A characteristic of these power plants worth considering is that they were not unitized like an aircraft engine. Each was in a room surrounded by a maze of pipes, tubes, wirebanks, valves, gauges, and levers with accessories spread about the room. Men watched gauges and reached for valves and levers and switches. Accessibility was needed all around for maintenance, not to mention repair. There was no computerized data recording or diagnostic analysis. Men recorded reams of readings every 15 minutes — these useful only in case of failure analysis. There was no automatic sequencing of start-up or shut-d .own through remotely operated valves and switches from computerized central control.

Many, but not all, of these lessons were applied to the development of the nuclear propulsion plants for surface ships and submarines.

Now to some lessons from nuclear power development. In those days, and now, there operated the theory that a high command, established “Requirements” on the basis of which “Feasibility” was established by funded study. But how could a requirement for an advanced system be established until a feasibility had been shown? This leads to a paralyzing logical circularity which has repeatedly hurt the U.S. in ita hi-tech efforts. An arbitrary input is required either between feasibility and requirement or between requirement and feasibility. One of the main useful functions of Admiral Rickover was to provide this arbitrary input. It may be that DARPA can provide this for fuel-cell submarines.

He collected a staff of very bright, tough, dedicated officers and civilians and ran a very centralized operation. With all this centralization, however, he delegated enormous initiatives to a large number of naval and contractor personnel.

He didn’t have to go on the cheap. He insisted on full sized land-based prototypes, extensive testing, realistic training, rigorous safety¬∑ analysis, and rigid quality control. He used the safety issue to maintain control. Communications were frequent, dense, and tightly reviewed with dedicated sources at each activity.

There was a black Thursday emergency at the STR prototype in Idaho early in its history, when the reactor was slowed by an unexpected build-up or a neutron absorbing fission product. There was another when “crud” was found to be built up in the primary loop. In each case the reaction was swift and massive and solutions soon found. When a steam pipe failed it was found to be seamed tubing instead of seamless as specified. Then it was found that inspection was an unreliable indicator and that quality control was a problem throughout u.s. industry. Admiral Rickover seized control of all the output of a steel mill and changed all tubing in all his plants.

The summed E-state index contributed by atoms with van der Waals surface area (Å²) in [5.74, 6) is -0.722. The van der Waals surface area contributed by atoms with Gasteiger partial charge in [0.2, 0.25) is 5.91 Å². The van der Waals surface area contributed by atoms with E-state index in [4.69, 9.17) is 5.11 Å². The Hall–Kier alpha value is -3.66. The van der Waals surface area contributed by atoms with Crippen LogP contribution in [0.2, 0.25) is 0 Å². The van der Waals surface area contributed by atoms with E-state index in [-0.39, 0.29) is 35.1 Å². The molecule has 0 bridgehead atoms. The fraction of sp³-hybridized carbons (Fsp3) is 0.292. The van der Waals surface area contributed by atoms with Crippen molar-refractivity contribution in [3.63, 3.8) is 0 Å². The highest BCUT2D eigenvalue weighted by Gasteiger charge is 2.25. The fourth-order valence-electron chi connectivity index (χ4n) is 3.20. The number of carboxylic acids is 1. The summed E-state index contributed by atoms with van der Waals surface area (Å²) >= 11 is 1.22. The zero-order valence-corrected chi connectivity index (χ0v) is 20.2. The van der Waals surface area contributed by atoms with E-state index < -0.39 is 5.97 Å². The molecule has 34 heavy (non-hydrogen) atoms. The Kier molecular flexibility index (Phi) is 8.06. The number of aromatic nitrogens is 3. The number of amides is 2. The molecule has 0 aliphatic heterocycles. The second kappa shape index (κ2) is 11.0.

In the SEAWOLF liquid metal cooled plant it was round that with the 347 stainless steel tubes used in the primary system, there was not only the threat posed by chloride stress corrosion producing rapid cracking found in the water plants and requiring rigid water purity specs, but also the threat of similar cracking produced by the high ph which might be produced by a leak of water into the liquid metal. One effort to avoid this was to substitute mercury for NAK (liquid sodium) in the heat exchanger third fluid systems. For our one plant, we used the annual U.S. production of the sodium which proved impossibly toxic and dangerous to steel.

The liquid sodium cooled reactor plant was in competition with the high pressure water cooled plant. The sodium plant had many potential advantages including greater potential for unitizing and the fact, as it turned out, that the sodium is much less reactive than water at the temperatures and pressures used in the water plants. In the total operation of the SEAWOLF plant, nothing had to be added to or removed from the primary fluid whereas water chemistry in the water plants is of concern every watch. A disadvantage of sodium is the higher level of radiation around the primary loop for some days after shutdown. Separation of primary and secondary fluids was much more important and freezing in the wrong places had to be guarded against. The sodium plant bad the further advantage that higher temperature steam could be produced and that the pressures in the primary loop were much lower.

A further advantage of sodium was that the intermediate spectrum of neutron energies was much more favorable to breeding fuel. Progress in the system might have helped the civil development of breeders.

Good engineering and quality control could have kept the sodium plant competitive, but there was one very basic difficulty; the 347 stainless steel tubes which had to be used had a high coefficient of thermal expansion and relatively low thermal conductivity with the result that temperature waves in the excellent thermal conductor sodium, thermally stressed the steel and tended to crack it unless closely controlled. Water plants won the competition.

I won’t go into the arduous task of developments of the special welding required and its inspection, the metallurgy of zirconium, beryllium, hafnium, and boron; and many others.

When a study of Korean War jet failures showed that most were caused by failure of fasteners which then went through the engines, ADM Rickover decided that all fasteners had to be captive in the primary loops and in many other places. The ingenuity of engineers here was remarkable and important, and probably will be important for fuel cell plants.

The early nuclear plants were heavily instrumented and automated in coolant flow/power level, rate of reactivity change, various scrams, and emergency cooling. Cumbersome magnetic amplifiers preceded digital computers, and the steam sides of the plants were conventional. The steam systems were distributed around an engine room and not unified as in jet engines. With individual pumps etc., separately sound and shock mounted, self noise was still excessive and rafting had later to be used. Large crews are required for operation, data recording, routine maintenance, and repair.